Apparently this annoyed the workers, because they then decided rather than kicking them out, murder would be a more suitable punishment.

 


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#31 Offline sgheaton - Posted September 5 2017 - 10:44 AM

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When workers murder a queen, is it as metal as it sounds? 

 

I like that they attempted to play nicely at first. 


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#32 Offline BMM - Posted September 5 2017 - 2:59 PM

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I'm very interested in how this journal turns out. Despite the claims that Tetramorium sp. E can be polygynous, there are very few accounts of how successful it is. I currently have a polygynous Tetramorium tsushimae colony going, so it's very cool to see how the two compare.



#33 Offline T.C. - Posted September 8 2017 - 3:09 PM

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UPDATE: 9/8/2017

2 more queens were pinned down in the outworld by several workers!

#34 Offline T.C. - Posted September 9 2017 - 1:28 PM

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Picture update. The two queens in the outworld, where new ones that they decided needed to go.







#35 Offline Goldsystem - Posted September 11 2017 - 2:00 PM

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I had an 11 queen colony, they ended up killing all but one queen. I have a theory that the queens have to be kept in different chambers in order for them not to be killed, I'm looking forward to see if your colony develops any differently than mine :)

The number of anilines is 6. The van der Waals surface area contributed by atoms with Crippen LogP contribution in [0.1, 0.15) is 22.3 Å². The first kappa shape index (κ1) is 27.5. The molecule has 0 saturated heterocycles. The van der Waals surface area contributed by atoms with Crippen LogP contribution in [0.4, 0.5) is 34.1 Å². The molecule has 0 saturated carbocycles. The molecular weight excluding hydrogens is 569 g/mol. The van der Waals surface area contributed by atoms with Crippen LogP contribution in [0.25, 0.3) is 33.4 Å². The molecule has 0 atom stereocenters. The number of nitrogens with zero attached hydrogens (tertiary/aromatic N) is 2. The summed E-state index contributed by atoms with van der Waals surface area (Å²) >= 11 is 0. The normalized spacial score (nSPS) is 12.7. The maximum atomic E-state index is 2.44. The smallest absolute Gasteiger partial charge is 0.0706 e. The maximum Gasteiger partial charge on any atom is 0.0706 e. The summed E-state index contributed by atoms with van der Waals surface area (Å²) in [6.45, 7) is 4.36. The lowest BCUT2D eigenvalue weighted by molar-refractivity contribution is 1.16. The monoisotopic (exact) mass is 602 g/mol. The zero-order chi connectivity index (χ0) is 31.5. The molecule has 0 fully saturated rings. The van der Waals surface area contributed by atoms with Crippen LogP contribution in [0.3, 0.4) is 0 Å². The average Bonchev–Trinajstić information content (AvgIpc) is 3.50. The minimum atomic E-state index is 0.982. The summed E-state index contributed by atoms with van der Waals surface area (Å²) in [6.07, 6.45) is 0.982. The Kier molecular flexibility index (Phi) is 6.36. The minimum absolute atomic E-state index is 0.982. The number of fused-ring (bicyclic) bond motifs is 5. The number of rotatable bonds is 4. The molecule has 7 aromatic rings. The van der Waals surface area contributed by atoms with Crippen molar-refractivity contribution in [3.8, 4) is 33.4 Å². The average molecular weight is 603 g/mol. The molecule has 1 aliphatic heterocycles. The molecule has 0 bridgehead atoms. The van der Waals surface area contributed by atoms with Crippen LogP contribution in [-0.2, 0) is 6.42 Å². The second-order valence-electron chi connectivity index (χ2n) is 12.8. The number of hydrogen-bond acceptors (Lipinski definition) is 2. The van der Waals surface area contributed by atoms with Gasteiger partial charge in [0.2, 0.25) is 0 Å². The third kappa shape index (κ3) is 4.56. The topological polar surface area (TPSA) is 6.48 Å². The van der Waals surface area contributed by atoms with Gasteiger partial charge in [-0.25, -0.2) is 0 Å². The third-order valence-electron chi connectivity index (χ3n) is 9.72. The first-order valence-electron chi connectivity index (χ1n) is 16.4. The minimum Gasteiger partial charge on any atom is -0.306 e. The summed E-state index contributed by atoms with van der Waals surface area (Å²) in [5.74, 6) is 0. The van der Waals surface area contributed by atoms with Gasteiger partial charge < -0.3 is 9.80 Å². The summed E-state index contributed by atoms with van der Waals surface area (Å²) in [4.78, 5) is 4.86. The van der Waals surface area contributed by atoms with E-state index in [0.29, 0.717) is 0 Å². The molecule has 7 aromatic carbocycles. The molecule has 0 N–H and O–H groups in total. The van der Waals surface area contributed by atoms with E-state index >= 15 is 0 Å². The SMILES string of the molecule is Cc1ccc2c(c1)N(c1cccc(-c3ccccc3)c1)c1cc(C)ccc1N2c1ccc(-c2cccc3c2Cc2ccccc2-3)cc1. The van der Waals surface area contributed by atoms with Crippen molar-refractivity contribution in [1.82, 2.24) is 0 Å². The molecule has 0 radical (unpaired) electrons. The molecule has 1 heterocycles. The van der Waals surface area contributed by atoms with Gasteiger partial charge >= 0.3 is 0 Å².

#36 Offline Solinopis - Posted September 15 2017 - 12:54 PM

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Cool my tetramorium caspitum has around 1000 to 2000 workers and are giving extreme difficulty to keep

#37 Offline T.C. - Posted September 20 2017 - 12:47 PM

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update: 9/20/2017

 

3 queens left, and worker count appears to be just shy of a 100.


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#38 Offline ctantkeeper - Posted September 20 2017 - 3:06 PM

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update: 9/20/2017

 

3 queens left, and worker count appears to be just shy of a 100.

Congrats man!!! Glad to see that it was worth it :).


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#39 Offline Connectimyrmex - Posted September 20 2017 - 7:18 PM

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T.C, you have the same tubes that I use! Are they the plastic ones from Michaels'?

 

Also, the rare cases of Tetramorium polygyny normally result in disaster (the queens both starve themselves or start fighting the workers). Anyways, best of luck for your remaining queens!

 


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#40 Offline T.C. - Posted September 27 2017 - 8:16 AM

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I have no idea where the tube came from.

Update: 9/27/2017

Three queens left standing. It's always the workers doing the killing. I never observed aggression between the queens themselves. There is definetly a queen they seem to prefer however. The other queens generally were just treated like workers although they do lay eggs. Only one of the queens gets cleaned and just generally gets treated like a "queen."

Edited by T.C., October 6 2017 - 10:21 PM.